Oh great, you opened this blog post. I've got Barack Obama to thank for that!
And he's got some invaluable lessons for all aspiring presenters.
In this article, I share Obama's specific techniques in fundraising millions of dollars and how to use them when presenting.
Read more to discover how to motivate your audience before you even start speaking.
Motivating your audience
Wouldn't it be great if your audience were genuinely eager to hear what you have to say before you even start?
Sadly, too many presentations are doomed before they begin.
Most of us are bombarded with 'important messages' daily. Constant attempts to grab our attention through emails and social media etc. As a result, we prioritise our time and attention to what is most relevant or beneficial.
We make snap judgements on whether to engage with a speaker, an email or news article. Above all, it's the headline that motivates us to read more.
How many emails have you deleted recently after only a cursory glance? How many presentations have you sat through wondering what's in your inbox rather than listening to the speaker?
The best copywriters recognise this. They understand the sole purpose of a headline is to get potential readers to open the email or read the first paragraph.
Likewise, the best public speakers know the title of their presentation must grab the listener's attention. Their opening is crafted to motivate the audience to hear what they've got to say.
Obama's fundraising team employed this exact same strategy with some surprising results.
Creating a platform for success
When running for President, the Obama campaign raised over $600 million online. The majority came from fundraising emails that peppered inboxes of ordinary people asking for donations.
Obama employed a team of copywriters and a sophisticated analytics system to measure each email and improve their effectiveness.
Over recent years, the secrets of their most successful emails have been revealed.
These secrets can be applied to your own emails. The same fundamental principles also apply to all public speakers.
Here's how you can apply these techniques to your own presentations.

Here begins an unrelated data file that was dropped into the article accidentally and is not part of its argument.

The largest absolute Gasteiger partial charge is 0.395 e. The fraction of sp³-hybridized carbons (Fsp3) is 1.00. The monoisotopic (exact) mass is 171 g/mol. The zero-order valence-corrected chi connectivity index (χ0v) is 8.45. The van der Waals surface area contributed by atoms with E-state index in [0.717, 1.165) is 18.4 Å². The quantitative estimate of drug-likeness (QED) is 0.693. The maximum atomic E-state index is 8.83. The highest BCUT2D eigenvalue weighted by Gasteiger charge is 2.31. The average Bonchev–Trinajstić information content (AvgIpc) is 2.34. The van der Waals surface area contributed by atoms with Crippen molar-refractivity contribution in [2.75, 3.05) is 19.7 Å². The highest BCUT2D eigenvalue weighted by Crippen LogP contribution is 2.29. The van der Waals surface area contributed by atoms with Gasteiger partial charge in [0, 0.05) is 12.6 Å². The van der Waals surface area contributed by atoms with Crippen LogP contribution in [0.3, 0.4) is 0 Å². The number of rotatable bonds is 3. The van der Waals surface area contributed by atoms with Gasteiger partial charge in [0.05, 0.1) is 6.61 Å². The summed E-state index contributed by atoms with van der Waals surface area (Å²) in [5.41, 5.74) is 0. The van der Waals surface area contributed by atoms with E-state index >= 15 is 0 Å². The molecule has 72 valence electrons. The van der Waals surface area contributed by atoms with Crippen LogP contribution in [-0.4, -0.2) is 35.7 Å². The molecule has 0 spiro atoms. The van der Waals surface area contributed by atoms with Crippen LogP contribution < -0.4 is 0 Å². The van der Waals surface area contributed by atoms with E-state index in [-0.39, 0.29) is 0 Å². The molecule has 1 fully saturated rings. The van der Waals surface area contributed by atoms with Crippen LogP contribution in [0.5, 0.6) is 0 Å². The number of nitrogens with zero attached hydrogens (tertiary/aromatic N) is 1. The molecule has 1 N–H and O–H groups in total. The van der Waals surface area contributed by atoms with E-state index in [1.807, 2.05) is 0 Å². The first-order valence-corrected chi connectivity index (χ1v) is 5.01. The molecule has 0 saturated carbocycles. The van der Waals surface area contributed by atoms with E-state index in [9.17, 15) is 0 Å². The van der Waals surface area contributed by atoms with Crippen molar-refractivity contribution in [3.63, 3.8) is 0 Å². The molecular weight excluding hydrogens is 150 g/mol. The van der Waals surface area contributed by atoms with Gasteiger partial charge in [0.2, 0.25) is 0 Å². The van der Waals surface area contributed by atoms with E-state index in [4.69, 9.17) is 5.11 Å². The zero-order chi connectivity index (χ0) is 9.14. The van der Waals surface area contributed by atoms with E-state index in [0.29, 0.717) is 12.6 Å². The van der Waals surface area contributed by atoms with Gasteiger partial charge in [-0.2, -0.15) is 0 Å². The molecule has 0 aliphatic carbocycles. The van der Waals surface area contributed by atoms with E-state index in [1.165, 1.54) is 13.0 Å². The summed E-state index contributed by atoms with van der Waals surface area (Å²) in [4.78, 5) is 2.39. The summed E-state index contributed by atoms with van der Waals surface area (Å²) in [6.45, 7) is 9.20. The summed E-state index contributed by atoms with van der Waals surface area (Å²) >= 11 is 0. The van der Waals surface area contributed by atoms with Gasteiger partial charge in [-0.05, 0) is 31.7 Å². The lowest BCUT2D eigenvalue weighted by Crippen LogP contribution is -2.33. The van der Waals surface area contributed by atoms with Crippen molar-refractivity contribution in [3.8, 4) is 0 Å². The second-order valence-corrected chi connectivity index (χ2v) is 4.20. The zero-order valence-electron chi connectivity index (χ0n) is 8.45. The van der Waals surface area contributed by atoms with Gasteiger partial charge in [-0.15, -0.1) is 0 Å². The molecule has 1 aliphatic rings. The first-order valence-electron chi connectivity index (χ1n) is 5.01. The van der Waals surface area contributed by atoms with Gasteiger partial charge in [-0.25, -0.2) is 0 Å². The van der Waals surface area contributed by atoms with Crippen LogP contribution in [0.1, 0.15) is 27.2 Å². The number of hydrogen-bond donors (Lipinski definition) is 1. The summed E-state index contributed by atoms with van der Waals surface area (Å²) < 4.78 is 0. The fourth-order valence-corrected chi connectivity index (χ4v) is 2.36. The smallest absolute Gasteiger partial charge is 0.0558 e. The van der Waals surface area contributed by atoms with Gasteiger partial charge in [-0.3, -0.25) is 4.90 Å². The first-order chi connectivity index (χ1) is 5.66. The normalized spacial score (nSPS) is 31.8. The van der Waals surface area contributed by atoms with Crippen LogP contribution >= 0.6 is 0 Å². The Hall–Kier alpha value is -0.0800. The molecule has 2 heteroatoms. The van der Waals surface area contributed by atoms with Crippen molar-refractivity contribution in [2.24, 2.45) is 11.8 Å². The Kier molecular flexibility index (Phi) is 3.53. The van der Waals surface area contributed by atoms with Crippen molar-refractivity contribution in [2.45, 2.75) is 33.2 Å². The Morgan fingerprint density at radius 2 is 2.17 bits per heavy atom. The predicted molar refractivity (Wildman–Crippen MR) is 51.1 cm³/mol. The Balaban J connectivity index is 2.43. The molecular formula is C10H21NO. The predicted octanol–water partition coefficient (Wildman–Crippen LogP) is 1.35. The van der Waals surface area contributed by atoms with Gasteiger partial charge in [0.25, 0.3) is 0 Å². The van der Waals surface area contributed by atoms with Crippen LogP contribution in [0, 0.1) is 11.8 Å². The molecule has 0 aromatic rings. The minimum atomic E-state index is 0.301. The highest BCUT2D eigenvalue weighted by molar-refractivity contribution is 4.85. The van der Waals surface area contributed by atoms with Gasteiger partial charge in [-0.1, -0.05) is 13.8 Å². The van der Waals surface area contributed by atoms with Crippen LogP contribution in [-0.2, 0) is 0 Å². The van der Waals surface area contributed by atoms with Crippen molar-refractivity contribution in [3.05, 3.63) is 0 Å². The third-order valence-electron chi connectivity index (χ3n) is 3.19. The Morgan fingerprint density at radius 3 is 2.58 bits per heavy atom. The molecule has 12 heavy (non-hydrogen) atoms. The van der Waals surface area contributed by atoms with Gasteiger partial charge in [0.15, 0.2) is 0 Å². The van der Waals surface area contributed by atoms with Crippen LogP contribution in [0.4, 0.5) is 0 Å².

Obama's surprising technique to gain attention
The first step for the Obama campaign was to grab your attention long enough to get you to open the email.
They tested different headlines to see which ones resulted in the most number of emails opened. The most consistently successful headline in grabbing attention was simply "Hey!".
Yep, that's it; "Hey!" got more emails opened and raised more money for Obama's campaign than any other.
Casual language that doesn't sound like it's an official business email can often work. People are often curious to learn what is inside with such a casual tone.
Countless emails are deleted without being read and newspaper articles ignored simply because the headline doesn't grab the attention.
The same is also true for presentations. Your title or opening lines can switch people off. If that happens, you've got an uphill task to win their attention back.
How many meeting or presentation invites have you seen lately that are along the lines of "Monthly team meeting", "Quarterly business update" or "Project update"? Hardly inspiring for most busy people is it?
In conclusion, the key lessons from Obama's campaign are this. Getting people's attention takes effort and sometimes, it takes an unexpected approach to be successful.
Your headline, or the title of your presentation is the first, and perhaps only, impression you make on a prospective listeners.
Without a compelling promise that turns a perhaps only vaguely interested participant into a motivated and engaged listener, the rest of your words may as well not even exist.
So, what's the best way to craft an engaging title and opening to your presentation?
What this all means for public speakers.
Gary Bencivenga, one of the world’s greatest copywriters, has said the formula for grabbing interest is:
Interest = Benefit + Curiosity
Even if you have a strong, specific emotional benefit, you’ll lose a prospect’s attention if it’s not also combined with curiosity.
It’s curiosity that motivates your audience to learn more from a speaker.
For instance, here's a couple of examples:
“German Scientists Discover Simple Secret
To Younger, Healthier & Beautiful Skin!”
“What Jeremy Clarkson Taught Me About Marketing And
How It Boosted My Online Sales”.
Both of these examples create elements of surprise or curiosity combined with potential benefits for the audience.With some thought and planning, you can apply this formula to your own presentations (and emails for that matter). In this way, you can motivate your audience before your even begin your presentation.